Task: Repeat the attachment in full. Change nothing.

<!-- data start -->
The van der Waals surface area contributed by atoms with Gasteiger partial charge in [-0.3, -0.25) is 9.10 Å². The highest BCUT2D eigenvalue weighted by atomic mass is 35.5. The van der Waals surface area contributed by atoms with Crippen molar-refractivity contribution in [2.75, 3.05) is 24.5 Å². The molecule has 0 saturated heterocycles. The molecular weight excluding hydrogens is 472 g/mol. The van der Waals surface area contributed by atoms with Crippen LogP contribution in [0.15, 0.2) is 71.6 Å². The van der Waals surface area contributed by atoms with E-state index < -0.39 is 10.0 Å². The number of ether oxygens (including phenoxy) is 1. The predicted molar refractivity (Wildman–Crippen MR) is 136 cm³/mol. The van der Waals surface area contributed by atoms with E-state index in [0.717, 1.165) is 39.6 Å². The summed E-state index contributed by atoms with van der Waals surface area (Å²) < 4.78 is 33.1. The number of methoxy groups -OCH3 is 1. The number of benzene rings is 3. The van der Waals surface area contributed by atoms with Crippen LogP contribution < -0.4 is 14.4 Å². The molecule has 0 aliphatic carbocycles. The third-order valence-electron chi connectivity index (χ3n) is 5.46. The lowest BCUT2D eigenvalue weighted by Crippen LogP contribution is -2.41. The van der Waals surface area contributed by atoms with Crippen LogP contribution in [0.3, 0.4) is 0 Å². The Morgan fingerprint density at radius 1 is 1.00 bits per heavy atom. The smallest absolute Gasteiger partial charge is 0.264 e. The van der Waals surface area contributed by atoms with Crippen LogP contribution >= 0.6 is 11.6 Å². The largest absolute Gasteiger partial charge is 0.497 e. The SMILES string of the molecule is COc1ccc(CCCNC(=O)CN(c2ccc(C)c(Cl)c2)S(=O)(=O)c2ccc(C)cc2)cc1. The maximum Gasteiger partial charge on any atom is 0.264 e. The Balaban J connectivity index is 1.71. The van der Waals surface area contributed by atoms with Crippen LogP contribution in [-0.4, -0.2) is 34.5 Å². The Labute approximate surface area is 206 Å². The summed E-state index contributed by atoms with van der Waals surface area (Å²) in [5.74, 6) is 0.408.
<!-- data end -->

The van der Waals surface area contributed by atoms with Gasteiger partial charge in [-0.3, -0.25) is 9.10 Å². The highest BCUT2D eigenvalue weighted by atomic mass is 35.5. The van der Waals surface area contributed by atoms with Crippen molar-refractivity contribution in [2.75, 3.05) is 24.5 Å². The molecule has 0 saturated heterocycles. The molecular weight excluding hydrogens is 472 g/mol. The van der Waals surface area contributed by atoms with Crippen LogP contribution in [0.15, 0.2) is 71.6 Å². The van der Waals surface area contributed by atoms with E-state index < -0.39 is 10.0 Å². The number of ether oxygens (including phenoxy) is 1. The predicted molar refractivity (Wildman–Crippen MR) is 136 cm³/mol. The van der Waals surface area contributed by atoms with E-state index in [0.717, 1.165) is 39.6 Å². The summed E-state index contributed by atoms with van der Waals surface area (Å²) < 4.78 is 33.1. The number of methoxy groups -OCH3 is 1. The number of benzene rings is 3. The van der Waals surface area contributed by atoms with Crippen LogP contribution < -0.4 is 14.4 Å². The molecule has 0 aliphatic carbocycles. The third-order valence-electron chi connectivity index (χ3n) is 5.46. The lowest BCUT2D eigenvalue weighted by Crippen LogP contribution is -2.41. The van der Waals surface area contributed by atoms with Crippen LogP contribution in [0.3, 0.4) is 0 Å². The Morgan fingerprint density at radius 1 is 1.00 bits per heavy atom. The smallest absolute Gasteiger partial charge is 0.264 e. The van der Waals surface area contributed by atoms with Crippen LogP contribution >= 0.6 is 11.6 Å². The largest absolute Gasteiger partial charge is 0.497 e. The SMILES string of the molecule is COc1ccc(CCCNC(=O)CN(c2ccc(C)c(Cl)c2)S(=O)(=O)c2ccc(C)cc2)cc1. The maximum Gasteiger partial charge on any atom is 0.264 e. The Balaban J connectivity index is 1.71. The van der Waals surface area contributed by atoms with Crippen LogP contribution in [-0.4, -0.2) is 34.5 Å². The Labute approximate surface area is 206 Å². The summed E-state index contributed by atoms with van der Waals surface area (Å²) in [5.74, 6) is 0.408.